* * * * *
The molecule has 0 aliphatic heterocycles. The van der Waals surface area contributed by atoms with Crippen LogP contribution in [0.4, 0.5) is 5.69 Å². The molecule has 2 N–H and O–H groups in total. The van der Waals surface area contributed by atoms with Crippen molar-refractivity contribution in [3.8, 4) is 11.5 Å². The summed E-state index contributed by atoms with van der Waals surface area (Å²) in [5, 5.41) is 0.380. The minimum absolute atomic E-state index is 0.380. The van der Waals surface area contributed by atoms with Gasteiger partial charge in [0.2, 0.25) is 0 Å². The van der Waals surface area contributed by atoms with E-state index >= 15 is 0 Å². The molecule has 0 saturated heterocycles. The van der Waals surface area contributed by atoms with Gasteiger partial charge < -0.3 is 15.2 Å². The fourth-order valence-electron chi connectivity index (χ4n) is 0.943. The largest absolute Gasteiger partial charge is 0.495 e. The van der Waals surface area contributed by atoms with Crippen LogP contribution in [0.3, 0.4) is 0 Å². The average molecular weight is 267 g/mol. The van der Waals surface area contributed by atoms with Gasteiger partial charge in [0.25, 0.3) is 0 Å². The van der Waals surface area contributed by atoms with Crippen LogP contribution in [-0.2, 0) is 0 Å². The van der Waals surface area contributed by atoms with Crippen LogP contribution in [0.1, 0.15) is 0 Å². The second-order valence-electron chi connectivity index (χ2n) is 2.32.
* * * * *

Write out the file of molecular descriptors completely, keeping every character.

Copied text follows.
The molecule has 0 aliphatic heterocycles. The van der Waals surface area contributed by atoms with Crippen LogP contribution in [0.4, 0.5) is 5.69 Å². The molecule has 2 N–H and O–H groups in total. The van der Waals surface area contributed by atoms with Crippen molar-refractivity contribution in [3.8, 4) is 11.5 Å². The summed E-state index contributed by atoms with van der Waals surface area (Å²) in [5, 5.41) is 0.380. The minimum absolute atomic E-state index is 0.380. The van der Waals surface area contributed by atoms with Gasteiger partial charge in [0.2, 0.25) is 0 Å². The van der Waals surface area contributed by atoms with E-state index >= 15 is 0 Å². The molecule has 0 saturated heterocycles. The van der Waals surface area contributed by atoms with Gasteiger partial charge < -0.3 is 15.2 Å². The fourth-order valence-electron chi connectivity index (χ4n) is 0.943. The largest absolute Gasteiger partial charge is 0.495 e. The van der Waals surface area contributed by atoms with Crippen LogP contribution in [0.3, 0.4) is 0 Å². The average molecular weight is 267 g/mol. The van der Waals surface area contributed by atoms with Gasteiger partial charge in [0.25, 0.3) is 0 Å². The van der Waals surface area contributed by atoms with Crippen LogP contribution in [-0.2, 0) is 0 Å². The van der Waals surface area contributed by atoms with Crippen LogP contribution in [0.1, 0.15) is 0 Å². The second-order valence-electron chi connectivity index (χ2n) is 2.32.